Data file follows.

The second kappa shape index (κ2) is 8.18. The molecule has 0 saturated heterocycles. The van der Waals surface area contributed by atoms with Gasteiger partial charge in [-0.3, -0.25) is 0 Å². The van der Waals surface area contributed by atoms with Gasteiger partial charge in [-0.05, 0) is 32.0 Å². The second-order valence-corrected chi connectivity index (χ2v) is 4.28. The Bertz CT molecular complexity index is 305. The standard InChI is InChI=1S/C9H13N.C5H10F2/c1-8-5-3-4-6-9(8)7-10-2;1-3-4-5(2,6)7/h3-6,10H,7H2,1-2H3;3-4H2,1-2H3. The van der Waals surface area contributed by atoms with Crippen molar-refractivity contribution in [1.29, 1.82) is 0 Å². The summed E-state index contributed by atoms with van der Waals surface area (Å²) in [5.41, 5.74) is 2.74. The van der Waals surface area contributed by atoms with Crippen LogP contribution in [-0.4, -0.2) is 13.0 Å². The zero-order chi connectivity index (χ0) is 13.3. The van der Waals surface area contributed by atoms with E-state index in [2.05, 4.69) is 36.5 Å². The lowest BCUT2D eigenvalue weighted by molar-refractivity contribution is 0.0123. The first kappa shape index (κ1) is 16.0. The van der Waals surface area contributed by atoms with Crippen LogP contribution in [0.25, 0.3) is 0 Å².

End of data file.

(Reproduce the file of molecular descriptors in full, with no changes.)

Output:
The second kappa shape index (κ2) is 8.18. The molecule has 0 saturated heterocycles. The van der Waals surface area contributed by atoms with Gasteiger partial charge in [-0.3, -0.25) is 0 Å². The van der Waals surface area contributed by atoms with Gasteiger partial charge in [-0.05, 0) is 32.0 Å². The second-order valence-corrected chi connectivity index (χ2v) is 4.28. The Bertz CT molecular complexity index is 305. The standard InChI is InChI=1S/C9H13N.C5H10F2/c1-8-5-3-4-6-9(8)7-10-2;1-3-4-5(2,6)7/h3-6,10H,7H2,1-2H3;3-4H2,1-2H3. The van der Waals surface area contributed by atoms with Crippen molar-refractivity contribution in [1.29, 1.82) is 0 Å². The summed E-state index contributed by atoms with van der Waals surface area (Å²) in [5.41, 5.74) is 2.74. The van der Waals surface area contributed by atoms with Crippen LogP contribution in [-0.4, -0.2) is 13.0 Å². The zero-order chi connectivity index (χ0) is 13.3. The van der Waals surface area contributed by atoms with E-state index in [2.05, 4.69) is 36.5 Å². The lowest BCUT2D eigenvalue weighted by molar-refractivity contribution is 0.0123. The first kappa shape index (κ1) is 16.0. The van der Waals surface area contributed by atoms with Crippen LogP contribution in [0.25, 0.3) is 0 Å².